Global Warming Has Mining Companies Turning Their Attention to Greenland

Thursday, March 22, 2012
With its ice sheet slowly receding because of global warming, Greenland has become popular with mining companies seeking new stores of valuable minerals.
Beneath the thinning glaciers are lodes of uranium, zinc, iron ore, copper and gold, as well as the extremely important “rare earth” minerals. These latter minerals, including lanthanum, cerium, neodymium, praesodymium, terbium and yttrium, are vital to the production of everything from consumer electronics to military hardware.
Currently, China controls 97% of the market for rare earth minerals, and its attempts to raise prices on them have forced the U.S. and other countries to seek alternative supplies.
An Australian firm, Greenland Minerals and Energy, has already obtained licenses to conduct test mining on the island. The company estimates there could be at least 6.5 million tons of rare earth minerals underground, along with large quantities of uranium.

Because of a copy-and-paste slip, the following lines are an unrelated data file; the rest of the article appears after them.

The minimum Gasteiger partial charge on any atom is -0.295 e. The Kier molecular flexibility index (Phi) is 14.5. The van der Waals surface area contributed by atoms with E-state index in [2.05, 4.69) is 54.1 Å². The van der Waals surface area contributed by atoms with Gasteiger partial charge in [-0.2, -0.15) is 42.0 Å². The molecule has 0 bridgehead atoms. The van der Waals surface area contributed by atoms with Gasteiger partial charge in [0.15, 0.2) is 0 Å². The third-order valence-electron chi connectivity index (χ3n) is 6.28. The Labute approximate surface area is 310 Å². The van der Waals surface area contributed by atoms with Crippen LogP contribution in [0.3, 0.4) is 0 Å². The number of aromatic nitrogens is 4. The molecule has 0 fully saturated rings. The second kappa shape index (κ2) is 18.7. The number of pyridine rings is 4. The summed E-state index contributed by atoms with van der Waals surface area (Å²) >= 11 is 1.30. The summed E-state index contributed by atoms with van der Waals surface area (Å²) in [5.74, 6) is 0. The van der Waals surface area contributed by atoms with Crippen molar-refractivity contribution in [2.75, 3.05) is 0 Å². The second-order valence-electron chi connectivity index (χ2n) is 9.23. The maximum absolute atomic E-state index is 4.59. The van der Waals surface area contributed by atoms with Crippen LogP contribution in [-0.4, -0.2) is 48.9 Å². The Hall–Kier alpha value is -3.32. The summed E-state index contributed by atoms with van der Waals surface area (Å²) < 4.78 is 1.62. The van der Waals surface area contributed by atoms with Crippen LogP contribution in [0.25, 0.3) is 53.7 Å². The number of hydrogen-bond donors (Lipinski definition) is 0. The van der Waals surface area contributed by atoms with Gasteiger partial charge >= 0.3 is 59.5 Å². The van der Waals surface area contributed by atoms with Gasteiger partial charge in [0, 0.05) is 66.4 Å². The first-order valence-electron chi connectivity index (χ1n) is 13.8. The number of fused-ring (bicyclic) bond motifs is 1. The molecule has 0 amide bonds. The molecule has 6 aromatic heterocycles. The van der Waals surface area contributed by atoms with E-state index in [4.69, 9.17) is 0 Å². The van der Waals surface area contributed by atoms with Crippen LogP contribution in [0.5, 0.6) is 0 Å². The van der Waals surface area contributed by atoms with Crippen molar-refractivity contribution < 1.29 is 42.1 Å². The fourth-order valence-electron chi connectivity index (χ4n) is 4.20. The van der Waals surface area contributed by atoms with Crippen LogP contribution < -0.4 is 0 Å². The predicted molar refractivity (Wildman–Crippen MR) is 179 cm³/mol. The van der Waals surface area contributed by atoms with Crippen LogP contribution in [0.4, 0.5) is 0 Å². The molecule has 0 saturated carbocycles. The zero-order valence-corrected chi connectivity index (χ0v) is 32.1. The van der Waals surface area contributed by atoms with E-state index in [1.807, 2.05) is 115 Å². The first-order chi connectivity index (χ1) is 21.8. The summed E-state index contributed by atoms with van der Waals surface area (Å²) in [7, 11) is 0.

Meanwhile, oil companies are already exploring off the western coast of Greenland.
Some of the companies seeking access to Greenland’s new mining frontier include Chevron, ConocoPhillips, Dong E&P, Esso, GDF Suez, Husky Energy, Maersk Oil, P. A. Resources, Petronas, Shell and Statoil.
Greenland, long a colony of Denmark, gained greater autonomy in 2009. In a State Department cable from May 2009, then-U.S. Ambassador to Denmark Jim Cain boasted that “To help the Greenlanders secure the investments needed for such exploitation, I recently introduced Home Rule Premier Enoksen and Minister of Finance and Foreign Affairs ALEQA Hammond to some of our top U.S. financial institutions in New York.”
-Noel Brinkerhoff, David Wallechinsky
To Learn More:
As Greenland's Glaciers Recede, a Rush on the Riches Buried Below (by Silvia von der Weiden, Die Welt via Worldcrunch)

As Arctic Ice Melts, U.S. Competes for Oil, Gold and other Resources (by David Wallechinsky and Noel Brinkerhoff, AllGov) 


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